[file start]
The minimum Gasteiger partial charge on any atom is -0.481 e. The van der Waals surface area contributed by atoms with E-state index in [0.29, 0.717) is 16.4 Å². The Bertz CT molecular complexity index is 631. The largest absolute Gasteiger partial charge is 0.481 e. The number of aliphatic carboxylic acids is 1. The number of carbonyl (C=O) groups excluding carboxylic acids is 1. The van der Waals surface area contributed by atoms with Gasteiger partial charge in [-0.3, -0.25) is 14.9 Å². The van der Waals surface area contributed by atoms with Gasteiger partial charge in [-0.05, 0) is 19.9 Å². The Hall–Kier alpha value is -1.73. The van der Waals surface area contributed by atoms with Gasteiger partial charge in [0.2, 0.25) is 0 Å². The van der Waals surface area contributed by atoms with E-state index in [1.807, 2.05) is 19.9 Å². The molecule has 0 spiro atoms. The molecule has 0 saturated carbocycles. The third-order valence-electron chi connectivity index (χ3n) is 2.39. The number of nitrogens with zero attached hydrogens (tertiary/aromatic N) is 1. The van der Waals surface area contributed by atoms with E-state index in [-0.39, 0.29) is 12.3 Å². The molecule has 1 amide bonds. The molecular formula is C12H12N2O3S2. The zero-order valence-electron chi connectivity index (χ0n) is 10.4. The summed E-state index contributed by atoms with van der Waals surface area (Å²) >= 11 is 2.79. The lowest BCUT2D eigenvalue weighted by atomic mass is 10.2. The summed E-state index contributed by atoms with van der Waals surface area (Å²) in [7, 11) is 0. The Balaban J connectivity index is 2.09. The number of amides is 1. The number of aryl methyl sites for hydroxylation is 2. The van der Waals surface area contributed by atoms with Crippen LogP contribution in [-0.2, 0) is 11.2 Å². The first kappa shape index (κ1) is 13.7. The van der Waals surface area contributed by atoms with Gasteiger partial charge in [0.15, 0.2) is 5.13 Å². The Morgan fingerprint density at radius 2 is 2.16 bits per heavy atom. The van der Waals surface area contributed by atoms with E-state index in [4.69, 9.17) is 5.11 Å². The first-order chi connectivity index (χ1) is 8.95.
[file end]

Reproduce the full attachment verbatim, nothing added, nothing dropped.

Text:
The minimum Gasteiger partial charge on any atom is -0.481 e. The van der Waals surface area contributed by atoms with E-state index in [0.29, 0.717) is 16.4 Å². The Bertz CT molecular complexity index is 631. The largest absolute Gasteiger partial charge is 0.481 e. The number of aliphatic carboxylic acids is 1. The number of carbonyl (C=O) groups excluding carboxylic acids is 1. The van der Waals surface area contributed by atoms with Gasteiger partial charge in [-0.3, -0.25) is 14.9 Å². The van der Waals surface area contributed by atoms with Gasteiger partial charge in [-0.05, 0) is 19.9 Å². The Hall–Kier alpha value is -1.73. The van der Waals surface area contributed by atoms with Gasteiger partial charge in [0.2, 0.25) is 0 Å². The van der Waals surface area contributed by atoms with E-state index in [1.807, 2.05) is 19.9 Å². The molecule has 0 spiro atoms. The molecule has 0 saturated carbocycles. The third-order valence-electron chi connectivity index (χ3n) is 2.39. The number of nitrogens with zero attached hydrogens (tertiary/aromatic N) is 1. The van der Waals surface area contributed by atoms with E-state index in [-0.39, 0.29) is 12.3 Å². The molecule has 1 amide bonds. The molecular formula is C12H12N2O3S2. The zero-order valence-electron chi connectivity index (χ0n) is 10.4. The summed E-state index contributed by atoms with van der Waals surface area (Å²) >= 11 is 2.79. The lowest BCUT2D eigenvalue weighted by atomic mass is 10.2. The summed E-state index contributed by atoms with van der Waals surface area (Å²) in [7, 11) is 0. The Balaban J connectivity index is 2.09. The number of amides is 1. The number of aryl methyl sites for hydroxylation is 2. The van der Waals surface area contributed by atoms with Crippen LogP contribution in [-0.2, 0) is 11.2 Å². The first kappa shape index (κ1) is 13.7. The van der Waals surface area contributed by atoms with Gasteiger partial charge in [0.15, 0.2) is 5.13 Å². The Morgan fingerprint density at radius 2 is 2.16 bits per heavy atom. The van der Waals surface area contributed by atoms with E-state index in [4.69, 9.17) is 5.11 Å². The first-order chi connectivity index (χ1) is 8.95.